One of the more challenging parts of being a mom is mastering the art of not laughing. I can’t speak for anyone else’s blessings, but our children are completely hilarious, usually without meaning to be. On any given day, at least one of them is bound to do something that sends me scurrying out of the room so that I do not encourage repeat performances of whatever just happened.
Bugaboo and Beanie, our daughters, are rather protective of their room, since it houses all of their “big girl” toys; the toys in question are the ones with a million little tiny parts, like Strawberry Shortcake, Zoobles, and My Little Pony playsets. However, both of them very much enjoy being able go into their brothers’ room and play with all the baby and toddler toys (for which, I might add, they deemed themselves too mature until said toys moved into the boys’ room). Thus, we have a house rule, to wit: if you want to go into your siblings’ room and play with their stuff, you have to let the same siblings come into your room to play, and if there is stuff with which they should not play, you would be well advised to put it in the storage drawer under your bed, which is where each child stores the toys she or he is not required to share. Got that? Good.
Yesterday morning, Beanie and Bugaboo were having a lovely time playing Strawberry Zooble Pony Shortcake. Part of this game involved rolling Zoobles like bowling balls into the Strawberry Shortcake dolls, whereupon Fluttershy from My Little Pony would remonstrate with the Zoobles about the importance of being kind to one’s playmates. If I had video of this, I would post it; however, since at that point I had no need to conceal my amusement, I wasn’t really inclined to leave the room long enough to grab a camera. After a few minutes, though, Mr. Man started calling from the kitchen table, as he had finished his morning Cheerios and was ready to explore the chaos-causing potentials of the day.
I let him down from his high chair, checked Baby Guy to make sure he wasn’t log-rolling close to the steps and hadn’t manager to get himself stuck under the living room furniture, and started what seems like the Sisyphean task of cleaning the kitchen table.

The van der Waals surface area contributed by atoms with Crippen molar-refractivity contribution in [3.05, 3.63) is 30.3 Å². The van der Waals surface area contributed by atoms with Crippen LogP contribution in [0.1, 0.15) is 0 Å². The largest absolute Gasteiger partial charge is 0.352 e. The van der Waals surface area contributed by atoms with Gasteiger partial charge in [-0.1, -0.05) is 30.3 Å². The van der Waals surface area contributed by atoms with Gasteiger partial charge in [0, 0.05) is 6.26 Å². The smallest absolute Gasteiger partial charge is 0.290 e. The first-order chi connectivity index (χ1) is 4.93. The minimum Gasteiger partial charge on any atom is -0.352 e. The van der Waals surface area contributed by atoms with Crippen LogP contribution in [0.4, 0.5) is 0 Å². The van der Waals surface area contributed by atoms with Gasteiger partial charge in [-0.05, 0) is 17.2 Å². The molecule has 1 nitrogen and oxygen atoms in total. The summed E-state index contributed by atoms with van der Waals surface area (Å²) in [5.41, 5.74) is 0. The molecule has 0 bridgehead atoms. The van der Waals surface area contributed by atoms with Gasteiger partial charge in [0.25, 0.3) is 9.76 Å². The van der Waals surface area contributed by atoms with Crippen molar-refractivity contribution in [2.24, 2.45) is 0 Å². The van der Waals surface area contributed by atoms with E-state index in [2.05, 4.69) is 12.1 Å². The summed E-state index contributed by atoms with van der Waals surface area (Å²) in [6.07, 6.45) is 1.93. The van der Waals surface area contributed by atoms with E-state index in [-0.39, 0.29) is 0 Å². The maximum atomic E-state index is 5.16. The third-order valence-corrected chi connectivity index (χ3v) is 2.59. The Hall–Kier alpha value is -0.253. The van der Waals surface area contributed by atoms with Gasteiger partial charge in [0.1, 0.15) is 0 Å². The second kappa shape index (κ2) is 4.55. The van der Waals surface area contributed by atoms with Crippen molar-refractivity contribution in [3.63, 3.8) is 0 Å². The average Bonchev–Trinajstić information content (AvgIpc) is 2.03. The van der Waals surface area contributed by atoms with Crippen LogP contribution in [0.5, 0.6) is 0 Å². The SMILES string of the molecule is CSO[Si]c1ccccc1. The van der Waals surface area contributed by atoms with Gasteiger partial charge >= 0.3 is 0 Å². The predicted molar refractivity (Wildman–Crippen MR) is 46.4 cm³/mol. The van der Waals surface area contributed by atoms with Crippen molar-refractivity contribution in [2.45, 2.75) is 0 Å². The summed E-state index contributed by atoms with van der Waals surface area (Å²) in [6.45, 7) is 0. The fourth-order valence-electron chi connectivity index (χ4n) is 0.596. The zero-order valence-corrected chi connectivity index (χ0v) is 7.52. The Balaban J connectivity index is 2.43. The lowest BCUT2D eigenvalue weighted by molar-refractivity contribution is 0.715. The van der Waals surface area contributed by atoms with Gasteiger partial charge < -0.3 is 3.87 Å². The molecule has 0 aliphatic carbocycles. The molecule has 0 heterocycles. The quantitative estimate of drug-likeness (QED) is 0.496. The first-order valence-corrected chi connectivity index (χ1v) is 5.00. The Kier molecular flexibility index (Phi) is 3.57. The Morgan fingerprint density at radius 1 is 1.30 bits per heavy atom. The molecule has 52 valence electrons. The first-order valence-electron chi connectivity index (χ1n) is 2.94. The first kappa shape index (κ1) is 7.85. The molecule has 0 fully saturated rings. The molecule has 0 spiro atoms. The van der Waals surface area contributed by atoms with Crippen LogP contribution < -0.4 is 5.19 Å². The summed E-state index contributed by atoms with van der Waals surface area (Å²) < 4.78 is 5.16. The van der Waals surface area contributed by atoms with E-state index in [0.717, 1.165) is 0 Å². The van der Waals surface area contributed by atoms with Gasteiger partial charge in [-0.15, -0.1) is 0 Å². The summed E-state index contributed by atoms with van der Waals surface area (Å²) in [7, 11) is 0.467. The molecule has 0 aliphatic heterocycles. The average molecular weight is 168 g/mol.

Shortly after I had secured my washrag and soap, I heard a wail coming from the girls’ room that had the particular vocal character of a little boy who has just been mistreated by his sisters. Now, Mr. Man’s definition of “mistreatment” has been known to include such things as his sisters not giving him their Oreos after he has eaten his own, so further investigation was necessary on my part. I called out, “Okay, what just happened in there?”
Bugaboo, ever the helpful eldest child, shouted back, “Mommy, Beanie just shoved Mr. Man, and he fell down. He was trying to open a Zooble.” Well, at least my fears of a hitherto-unknown stash of Oreos were allayed, but now I had to repeat the often-heard instructions about how to treat other people, especially smaller people. Into the combat zone I marched.
Mr. Man flung himself, sobbing, at my knees. I gave him the quick check to make sure his limbs, hair, and teeth were all accounted for, smoothed his hair, kissed his forehead, and wrapped him up in a hug, then turned my attention to Beanie. “Beanie, did you shove your brother?”
“Yep.” She was gathering her Zoobles into the middle of a protective circle of Happytats. She will be my military tactician.
I got down on one knee. After all, every good source of parenting advice tells you that if you want to talk to a child, you should get down to the child’s eye level. “Beanie, we’ve talked about this before. Is it ever okay to put your hands on someone just because they want to play with your toys?”
This beautiful child, with her enormous brown eyes and her tousle of brown curls, looked up and favored me with a thousand-watt smile, then gave me her singsong reply . . .
“It is no-o-o-w!”
You know, my mother and mother-in-law are genuinely patient women. I have lost track of the number of times I have grabbed the phone and locked myself in the bathroom, gasping with laughter as I dialed one of their numbers to relate a tale, and choking out, “Help . . . I can’t laugh . . . it’s not funny!”
Today’s prayer: Lord, I thank You for blessings who have a sense of humor, and use it liberally. Thank You for the laughter which brightens my days, even if it does sometimes make teaching them how to treat other people a bit of a challenge. Lord, I would ten times rather have to control my laughter before dealing with childish misdeeds than have to quell my anger. Thank You for children who are generally good, bright enough to understand how You expect them to treat their brothers and sisters, and who are unstinting in the hugs and kisses they offer in their apologies to one another. Please, can You help me learn to apologize, and forgive, as easily as they do? I’m beginning to understand what Your Son meant by “the faith of a child.”